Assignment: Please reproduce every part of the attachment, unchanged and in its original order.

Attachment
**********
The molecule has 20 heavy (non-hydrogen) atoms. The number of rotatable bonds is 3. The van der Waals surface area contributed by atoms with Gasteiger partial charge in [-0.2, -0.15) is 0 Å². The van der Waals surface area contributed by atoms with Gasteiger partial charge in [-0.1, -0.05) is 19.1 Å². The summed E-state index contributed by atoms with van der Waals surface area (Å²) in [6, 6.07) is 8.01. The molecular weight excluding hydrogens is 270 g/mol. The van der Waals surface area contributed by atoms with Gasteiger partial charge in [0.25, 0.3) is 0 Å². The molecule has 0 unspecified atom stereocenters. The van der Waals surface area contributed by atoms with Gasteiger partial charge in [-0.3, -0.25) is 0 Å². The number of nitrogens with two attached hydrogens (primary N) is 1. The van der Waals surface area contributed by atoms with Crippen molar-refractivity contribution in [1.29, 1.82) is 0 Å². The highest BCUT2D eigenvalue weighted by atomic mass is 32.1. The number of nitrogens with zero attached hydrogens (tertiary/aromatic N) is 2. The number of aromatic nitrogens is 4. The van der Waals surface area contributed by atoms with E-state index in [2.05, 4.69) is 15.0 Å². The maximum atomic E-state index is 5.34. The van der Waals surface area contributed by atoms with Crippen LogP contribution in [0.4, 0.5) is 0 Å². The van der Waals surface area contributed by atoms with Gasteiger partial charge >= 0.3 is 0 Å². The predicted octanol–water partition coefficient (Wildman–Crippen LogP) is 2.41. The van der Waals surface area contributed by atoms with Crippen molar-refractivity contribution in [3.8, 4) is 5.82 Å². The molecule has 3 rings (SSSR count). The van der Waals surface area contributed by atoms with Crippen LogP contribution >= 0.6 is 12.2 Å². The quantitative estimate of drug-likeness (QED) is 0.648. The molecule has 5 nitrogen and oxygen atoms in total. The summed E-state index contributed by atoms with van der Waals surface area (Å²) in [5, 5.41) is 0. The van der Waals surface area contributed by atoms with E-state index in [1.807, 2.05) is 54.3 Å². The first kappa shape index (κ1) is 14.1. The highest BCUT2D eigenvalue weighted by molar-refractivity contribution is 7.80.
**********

The molecule has 20 heavy (non-hydrogen) atoms. The number of rotatable bonds is 3. The van der Waals surface area contributed by atoms with Gasteiger partial charge in [-0.2, -0.15) is 0 Å². The van der Waals surface area contributed by atoms with Gasteiger partial charge in [-0.1, -0.05) is 19.1 Å². The summed E-state index contributed by atoms with van der Waals surface area (Å²) in [6, 6.07) is 8.01. The molecular weight excluding hydrogens is 270 g/mol. The van der Waals surface area contributed by atoms with Gasteiger partial charge in [0.25, 0.3) is 0 Å². The molecule has 0 unspecified atom stereocenters. The van der Waals surface area contributed by atoms with Gasteiger partial charge in [-0.3, -0.25) is 0 Å². The number of nitrogens with two attached hydrogens (primary N) is 1. The van der Waals surface area contributed by atoms with Crippen molar-refractivity contribution in [1.29, 1.82) is 0 Å². The highest BCUT2D eigenvalue weighted by atomic mass is 32.1. The number of nitrogens with zero attached hydrogens (tertiary/aromatic N) is 2. The number of aromatic nitrogens is 4. The van der Waals surface area contributed by atoms with E-state index in [2.05, 4.69) is 15.0 Å². The maximum atomic E-state index is 5.34. The van der Waals surface area contributed by atoms with Crippen LogP contribution in [0.4, 0.5) is 0 Å². The van der Waals surface area contributed by atoms with Gasteiger partial charge >= 0.3 is 0 Å². The predicted octanol–water partition coefficient (Wildman–Crippen LogP) is 2.41. The van der Waals surface area contributed by atoms with Crippen molar-refractivity contribution in [3.8, 4) is 5.82 Å². The molecule has 3 rings (SSSR count). The van der Waals surface area contributed by atoms with Crippen LogP contribution >= 0.6 is 12.2 Å². The quantitative estimate of drug-likeness (QED) is 0.648. The molecule has 5 nitrogen and oxygen atoms in total. The summed E-state index contributed by atoms with van der Waals surface area (Å²) in [5, 5.41) is 0. The van der Waals surface area contributed by atoms with E-state index in [1.807, 2.05) is 54.3 Å². The first kappa shape index (κ1) is 14.1. The highest BCUT2D eigenvalue weighted by molar-refractivity contribution is 7.80.